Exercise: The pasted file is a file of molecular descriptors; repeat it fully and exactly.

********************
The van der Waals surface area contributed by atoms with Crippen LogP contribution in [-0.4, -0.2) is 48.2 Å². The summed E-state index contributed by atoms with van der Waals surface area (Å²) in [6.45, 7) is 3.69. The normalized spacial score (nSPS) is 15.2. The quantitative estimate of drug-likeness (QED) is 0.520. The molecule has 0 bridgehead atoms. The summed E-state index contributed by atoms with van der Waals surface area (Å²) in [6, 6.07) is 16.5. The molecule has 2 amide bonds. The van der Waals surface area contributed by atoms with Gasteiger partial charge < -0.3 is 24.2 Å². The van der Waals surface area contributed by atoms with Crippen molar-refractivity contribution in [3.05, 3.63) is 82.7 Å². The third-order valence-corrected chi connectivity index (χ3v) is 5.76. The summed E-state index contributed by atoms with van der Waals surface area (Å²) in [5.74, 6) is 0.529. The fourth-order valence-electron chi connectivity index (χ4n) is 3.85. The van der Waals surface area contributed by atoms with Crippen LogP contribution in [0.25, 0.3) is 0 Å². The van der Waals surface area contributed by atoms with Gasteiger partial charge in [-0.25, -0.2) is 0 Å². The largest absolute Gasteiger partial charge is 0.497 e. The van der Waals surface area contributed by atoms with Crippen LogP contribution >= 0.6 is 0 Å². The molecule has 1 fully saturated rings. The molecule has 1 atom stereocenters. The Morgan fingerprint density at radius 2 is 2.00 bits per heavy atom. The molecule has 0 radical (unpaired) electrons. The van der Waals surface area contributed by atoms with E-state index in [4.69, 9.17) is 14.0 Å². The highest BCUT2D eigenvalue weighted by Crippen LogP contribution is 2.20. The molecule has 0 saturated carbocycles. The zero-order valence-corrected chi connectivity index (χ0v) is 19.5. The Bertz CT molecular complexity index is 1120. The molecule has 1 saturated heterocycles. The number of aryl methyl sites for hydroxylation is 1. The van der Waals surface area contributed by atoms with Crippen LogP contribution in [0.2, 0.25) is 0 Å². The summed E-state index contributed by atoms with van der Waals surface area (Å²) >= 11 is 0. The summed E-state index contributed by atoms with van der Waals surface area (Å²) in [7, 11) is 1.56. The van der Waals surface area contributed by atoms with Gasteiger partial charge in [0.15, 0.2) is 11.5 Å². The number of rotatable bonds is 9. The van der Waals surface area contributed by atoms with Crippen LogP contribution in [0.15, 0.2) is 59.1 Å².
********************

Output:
The van der Waals surface area contributed by atoms with Crippen LogP contribution in [-0.4, -0.2) is 48.2 Å². The summed E-state index contributed by atoms with van der Waals surface area (Å²) in [6.45, 7) is 3.69. The normalized spacial score (nSPS) is 15.2. The quantitative estimate of drug-likeness (QED) is 0.520. The molecule has 0 bridgehead atoms. The summed E-state index contributed by atoms with van der Waals surface area (Å²) in [6, 6.07) is 16.5. The molecule has 2 amide bonds. The van der Waals surface area contributed by atoms with Gasteiger partial charge < -0.3 is 24.2 Å². The van der Waals surface area contributed by atoms with Crippen molar-refractivity contribution in [3.05, 3.63) is 82.7 Å². The third-order valence-corrected chi connectivity index (χ3v) is 5.76. The summed E-state index contributed by atoms with van der Waals surface area (Å²) in [5.74, 6) is 0.529. The fourth-order valence-electron chi connectivity index (χ4n) is 3.85. The van der Waals surface area contributed by atoms with Crippen LogP contribution in [0.25, 0.3) is 0 Å². The van der Waals surface area contributed by atoms with Gasteiger partial charge in [-0.25, -0.2) is 0 Å². The largest absolute Gasteiger partial charge is 0.497 e. The van der Waals surface area contributed by atoms with Crippen LogP contribution >= 0.6 is 0 Å². The molecule has 1 fully saturated rings. The molecule has 1 atom stereocenters. The Morgan fingerprint density at radius 2 is 2.00 bits per heavy atom. The molecule has 0 radical (unpaired) electrons. The van der Waals surface area contributed by atoms with E-state index in [4.69, 9.17) is 14.0 Å². The highest BCUT2D eigenvalue weighted by Crippen LogP contribution is 2.20. The molecule has 0 saturated carbocycles. The zero-order valence-corrected chi connectivity index (χ0v) is 19.5. The Bertz CT molecular complexity index is 1120. The molecule has 1 saturated heterocycles. The number of aryl methyl sites for hydroxylation is 1. The van der Waals surface area contributed by atoms with Crippen LogP contribution in [0.2, 0.25) is 0 Å². The summed E-state index contributed by atoms with van der Waals surface area (Å²) >= 11 is 0. The summed E-state index contributed by atoms with van der Waals surface area (Å²) in [7, 11) is 1.56. The van der Waals surface area contributed by atoms with Gasteiger partial charge in [0.15, 0.2) is 11.5 Å². The number of rotatable bonds is 9. The van der Waals surface area contributed by atoms with Crippen LogP contribution in [0.15, 0.2) is 59.1 Å².